Finnish Prime Minister Juha Sipila said on Friday that the flow of refugees was increasing through Sweden, and added that the economic status of the country was now a smaller problem than the crisis of asylum seekers.
According to government, Finland has taken in more than 11,000 refugees this year, mostly from Iraq, compared to 3,600 last year. The situation was difficult in Tornia, in north of the country, because many refugees arrive there after crossing the Swedish border.
Government expects that up to 1,000 refugees will arrive on Friday, more than 500 have already crossed the border on Thursday.
"I think our economic situation has become a smaller problem than the challenge from the refugees... We are monitoring the situation hour by hour," Sipila said at a news conference.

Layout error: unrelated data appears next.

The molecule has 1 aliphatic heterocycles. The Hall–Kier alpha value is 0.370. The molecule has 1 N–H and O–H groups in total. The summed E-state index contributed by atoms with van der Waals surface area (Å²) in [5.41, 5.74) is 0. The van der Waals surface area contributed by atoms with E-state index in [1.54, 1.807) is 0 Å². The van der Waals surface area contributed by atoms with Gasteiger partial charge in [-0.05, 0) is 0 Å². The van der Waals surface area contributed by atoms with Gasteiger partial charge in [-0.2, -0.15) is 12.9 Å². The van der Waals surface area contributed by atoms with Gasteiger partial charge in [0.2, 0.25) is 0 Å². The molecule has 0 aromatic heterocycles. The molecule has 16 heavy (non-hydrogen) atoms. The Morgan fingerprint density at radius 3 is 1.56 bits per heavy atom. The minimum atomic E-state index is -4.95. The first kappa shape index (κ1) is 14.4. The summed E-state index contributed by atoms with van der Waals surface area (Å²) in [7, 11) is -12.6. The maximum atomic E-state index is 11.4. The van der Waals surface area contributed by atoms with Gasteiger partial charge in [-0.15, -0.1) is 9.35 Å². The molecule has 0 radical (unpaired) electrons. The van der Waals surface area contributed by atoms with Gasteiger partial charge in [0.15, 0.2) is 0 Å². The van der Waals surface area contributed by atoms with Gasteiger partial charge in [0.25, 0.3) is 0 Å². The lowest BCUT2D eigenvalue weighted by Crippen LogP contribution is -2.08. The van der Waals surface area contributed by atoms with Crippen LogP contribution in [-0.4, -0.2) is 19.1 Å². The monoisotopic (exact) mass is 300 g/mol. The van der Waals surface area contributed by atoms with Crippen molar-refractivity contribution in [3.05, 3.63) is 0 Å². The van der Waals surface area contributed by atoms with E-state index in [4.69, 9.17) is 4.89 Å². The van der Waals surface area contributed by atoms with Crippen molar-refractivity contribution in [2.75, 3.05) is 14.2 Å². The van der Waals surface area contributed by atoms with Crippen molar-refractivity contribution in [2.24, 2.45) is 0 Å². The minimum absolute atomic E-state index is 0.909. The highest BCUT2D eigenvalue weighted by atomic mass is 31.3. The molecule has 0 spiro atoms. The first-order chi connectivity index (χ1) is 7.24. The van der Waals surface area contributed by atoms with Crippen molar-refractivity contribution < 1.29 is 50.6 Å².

Finland reached an agreement to take in two percent share of the 120,000 refugees to be positioned across EU states last week, but said it remained opposed to a mandatory quotas.
The government is looking to reduce refugees’ cash benefit, currently 316 euros ($356) a month for a single adult without meals and aims to diminish social integration benefits.
It is also preparing to increase capital gains tax and income tax on higher paid workers in order to help pay for immigration expenditures.